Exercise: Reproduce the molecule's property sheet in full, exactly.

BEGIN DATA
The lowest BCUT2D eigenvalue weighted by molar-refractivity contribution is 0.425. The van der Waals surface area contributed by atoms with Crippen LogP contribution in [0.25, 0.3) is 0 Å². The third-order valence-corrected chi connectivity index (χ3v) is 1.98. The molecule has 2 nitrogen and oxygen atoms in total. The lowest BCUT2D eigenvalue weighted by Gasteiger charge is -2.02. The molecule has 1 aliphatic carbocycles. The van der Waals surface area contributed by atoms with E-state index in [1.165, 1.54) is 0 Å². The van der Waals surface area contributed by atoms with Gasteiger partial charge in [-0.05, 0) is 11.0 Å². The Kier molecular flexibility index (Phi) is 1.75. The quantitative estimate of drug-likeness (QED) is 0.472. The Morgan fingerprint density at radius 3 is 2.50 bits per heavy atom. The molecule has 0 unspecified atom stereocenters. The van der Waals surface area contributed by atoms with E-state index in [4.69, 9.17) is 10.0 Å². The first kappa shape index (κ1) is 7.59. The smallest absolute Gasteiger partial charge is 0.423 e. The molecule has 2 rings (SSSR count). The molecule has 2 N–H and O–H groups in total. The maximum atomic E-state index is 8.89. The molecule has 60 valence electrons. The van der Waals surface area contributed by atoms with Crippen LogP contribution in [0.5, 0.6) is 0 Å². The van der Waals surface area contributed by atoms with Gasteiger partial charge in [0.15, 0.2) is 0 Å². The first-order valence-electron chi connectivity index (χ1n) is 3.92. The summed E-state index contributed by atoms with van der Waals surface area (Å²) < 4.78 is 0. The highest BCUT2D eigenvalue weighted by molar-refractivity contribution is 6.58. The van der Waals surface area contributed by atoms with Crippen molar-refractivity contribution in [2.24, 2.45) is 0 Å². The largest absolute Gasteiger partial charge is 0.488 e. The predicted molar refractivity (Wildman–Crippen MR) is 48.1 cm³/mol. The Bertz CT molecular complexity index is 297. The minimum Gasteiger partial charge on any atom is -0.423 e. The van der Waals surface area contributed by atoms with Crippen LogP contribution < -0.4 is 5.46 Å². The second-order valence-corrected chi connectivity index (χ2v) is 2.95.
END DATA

The lowest BCUT2D eigenvalue weighted by molar-refractivity contribution is 0.425. The van der Waals surface area contributed by atoms with Crippen LogP contribution in [0.25, 0.3) is 0 Å². The third-order valence-corrected chi connectivity index (χ3v) is 1.98. The molecule has 2 nitrogen and oxygen atoms in total. The lowest BCUT2D eigenvalue weighted by Gasteiger charge is -2.02. The molecule has 1 aliphatic carbocycles. The van der Waals surface area contributed by atoms with E-state index in [1.165, 1.54) is 0 Å². The van der Waals surface area contributed by atoms with Gasteiger partial charge in [-0.05, 0) is 11.0 Å². The Kier molecular flexibility index (Phi) is 1.75. The quantitative estimate of drug-likeness (QED) is 0.472. The Morgan fingerprint density at radius 3 is 2.50 bits per heavy atom. The molecule has 0 unspecified atom stereocenters. The van der Waals surface area contributed by atoms with E-state index in [4.69, 9.17) is 10.0 Å². The first kappa shape index (κ1) is 7.59. The smallest absolute Gasteiger partial charge is 0.423 e. The molecule has 2 rings (SSSR count). The molecule has 2 N–H and O–H groups in total. The maximum atomic E-state index is 8.89. The molecule has 60 valence electrons. The van der Waals surface area contributed by atoms with Crippen LogP contribution in [0.5, 0.6) is 0 Å². The van der Waals surface area contributed by atoms with Gasteiger partial charge in [0.15, 0.2) is 0 Å². The first-order valence-electron chi connectivity index (χ1n) is 3.92. The summed E-state index contributed by atoms with van der Waals surface area (Å²) < 4.78 is 0. The highest BCUT2D eigenvalue weighted by molar-refractivity contribution is 6.58. The van der Waals surface area contributed by atoms with Crippen molar-refractivity contribution in [2.24, 2.45) is 0 Å². The largest absolute Gasteiger partial charge is 0.488 e. The predicted molar refractivity (Wildman–Crippen MR) is 48.1 cm³/mol. The Bertz CT molecular complexity index is 297. The minimum Gasteiger partial charge on any atom is -0.423 e. The van der Waals surface area contributed by atoms with Crippen LogP contribution < -0.4 is 5.46 Å². The second-order valence-corrected chi connectivity index (χ2v) is 2.95.